More testing capabilities now favor pet owners as they can identify problems earlier on. This is also advantageous to veterinarians as it means more business. Diagnostic testing has now evolved to the point where kidney testing can be done at much quicker rates. There is a new array of diagnostic testing that can be done in-house and that remains more important than ever with geographic diseases now becoming more common in various parts of the United States. Even common ailments like Lyme’s Disease is showing up in new areas where it has not been prevalent and that places a high premium on testing capabilities.

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Applying to a veterinary college is not a simple procedure and it is actually a long journey just to get to that point. That application process is only half the battle while waiting for acceptance or denial can be a painstaking time for those who aspire to be veterinarians.

Just as it is in medical school, the competition for admission to a veterinary college is very competitive. The acceptance rate is typically between 10% and 15%. Meanwhile, 50% or more of applicants who are accepted reside in the same state as that respective veterinary college. A few veterinary schools hover right around the 50% mark while some schools take more than 80% of its accepted applicants from within its own state. There seems to be an advantage when applying to a veterinary college in the same state in which the applicant resides.

Many states are left without a veterinary college, meaning that applicants have to apply to places that are not very close to home. There are 27 states that house veterinary colleges while Alabama, Tennessee and California are the only states with more than one.

Keep in mind that there are only 30 accredited veterinary colleges throughout the United States and it is not uncommon to apply to multiple schools more than once. When applicants have exhausted those opportunities, there is always the option of attending a veterinary school in the Caribbean or across the Atlantic Ocean in Europe. However, those alternatives can become costly as the added expense of moving out of the country quickly add up.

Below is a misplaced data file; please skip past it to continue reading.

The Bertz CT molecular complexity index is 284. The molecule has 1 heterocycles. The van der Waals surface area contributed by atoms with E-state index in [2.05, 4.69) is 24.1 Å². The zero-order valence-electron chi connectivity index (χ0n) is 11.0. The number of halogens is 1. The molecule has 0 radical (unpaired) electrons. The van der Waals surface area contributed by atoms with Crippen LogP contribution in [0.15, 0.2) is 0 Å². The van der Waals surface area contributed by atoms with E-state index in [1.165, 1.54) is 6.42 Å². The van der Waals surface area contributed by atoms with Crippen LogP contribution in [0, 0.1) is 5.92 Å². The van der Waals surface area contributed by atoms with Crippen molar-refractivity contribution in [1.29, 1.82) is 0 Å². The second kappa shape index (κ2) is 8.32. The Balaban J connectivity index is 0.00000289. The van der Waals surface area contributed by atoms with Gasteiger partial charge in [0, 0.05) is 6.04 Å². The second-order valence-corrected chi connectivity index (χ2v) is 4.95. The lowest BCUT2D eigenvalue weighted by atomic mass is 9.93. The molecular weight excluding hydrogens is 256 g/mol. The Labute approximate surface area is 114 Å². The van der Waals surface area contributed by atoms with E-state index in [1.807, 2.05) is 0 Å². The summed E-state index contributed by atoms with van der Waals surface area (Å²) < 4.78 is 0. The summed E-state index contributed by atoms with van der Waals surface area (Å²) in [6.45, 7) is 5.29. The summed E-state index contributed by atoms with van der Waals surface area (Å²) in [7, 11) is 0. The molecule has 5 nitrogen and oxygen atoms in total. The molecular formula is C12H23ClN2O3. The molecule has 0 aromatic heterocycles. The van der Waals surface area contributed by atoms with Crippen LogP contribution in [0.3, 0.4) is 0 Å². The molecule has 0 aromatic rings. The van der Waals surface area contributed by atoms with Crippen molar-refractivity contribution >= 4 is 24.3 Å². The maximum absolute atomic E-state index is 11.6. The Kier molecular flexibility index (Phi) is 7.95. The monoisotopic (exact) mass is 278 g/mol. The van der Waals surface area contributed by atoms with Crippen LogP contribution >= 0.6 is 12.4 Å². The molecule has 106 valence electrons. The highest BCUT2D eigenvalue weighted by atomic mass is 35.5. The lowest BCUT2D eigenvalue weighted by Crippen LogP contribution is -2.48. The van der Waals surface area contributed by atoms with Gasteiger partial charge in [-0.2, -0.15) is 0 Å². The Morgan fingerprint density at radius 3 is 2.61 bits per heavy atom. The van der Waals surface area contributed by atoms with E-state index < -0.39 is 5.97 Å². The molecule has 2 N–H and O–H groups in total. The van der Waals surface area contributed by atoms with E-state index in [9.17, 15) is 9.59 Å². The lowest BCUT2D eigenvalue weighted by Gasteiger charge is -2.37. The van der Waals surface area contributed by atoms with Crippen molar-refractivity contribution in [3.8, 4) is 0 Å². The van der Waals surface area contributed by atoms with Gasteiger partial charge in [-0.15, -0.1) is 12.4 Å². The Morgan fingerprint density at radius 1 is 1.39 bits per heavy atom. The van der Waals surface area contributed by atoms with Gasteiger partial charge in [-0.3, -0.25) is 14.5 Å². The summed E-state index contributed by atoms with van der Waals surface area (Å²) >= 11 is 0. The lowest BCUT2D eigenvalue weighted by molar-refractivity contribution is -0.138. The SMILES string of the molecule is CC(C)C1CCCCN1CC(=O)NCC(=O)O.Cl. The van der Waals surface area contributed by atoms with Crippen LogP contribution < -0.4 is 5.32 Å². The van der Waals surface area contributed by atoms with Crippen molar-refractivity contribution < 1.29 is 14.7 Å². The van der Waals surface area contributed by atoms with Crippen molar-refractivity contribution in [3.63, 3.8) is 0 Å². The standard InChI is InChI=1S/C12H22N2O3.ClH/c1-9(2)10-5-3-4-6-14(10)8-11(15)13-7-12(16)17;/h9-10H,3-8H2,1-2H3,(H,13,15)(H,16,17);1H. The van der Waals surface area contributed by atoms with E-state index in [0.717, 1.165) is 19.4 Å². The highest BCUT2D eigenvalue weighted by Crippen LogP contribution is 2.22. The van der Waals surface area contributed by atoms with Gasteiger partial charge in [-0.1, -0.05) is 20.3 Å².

The difficulty that comes with gaining acceptance to a veterinary college is largely based on the limited availability. The number of veterinary colleges dims in comparison to the number of medical schools in the United States. There are hundreds of medical schools throughout the country and more openings for doctors every year. Now, there is no denying the rigorous demands placed on medical school applicants, although the sheer quantity of applicants accepted to medical school dwarfs the number of applicants accepted to veterinary colleges.

There may also be a common difference among vet school applicants and med school applicants. Becoming a doctor is a pathway towards elite social status and it also comes with a very hefty paycheck. Most veterinarians get into that line of work because of their genuine love of animals. That same kind of care and dedication is not always present in those individuals looking to pursue a career in medicine.

For that reason, getting denied acceptance to a veterinary college can be tough on applicants. That is why so many applicants attempt to bolster their resumes that go beyond education. This means acquiring real-world experience in veterinary medicine. In such a competitive environment, every little bit helps. It should also be noted that some schools recommend applicants acquire at least 1,000 hours of actual experience in some type of veterinary capacity.

Taking all of that information into consideration, it often takes more than good grades to gain admission to a veterinary college. Test scores and GPA are just a part of the equation.

There are also trends in the veterinary field which are helpful when applying. For example, the veterinarian profession is dominated by females as less than 30% of veterinarians are male. Another ongoing shortage applies to large animal specialties while those looking for a future in this specialization could increase their odds of acceptance.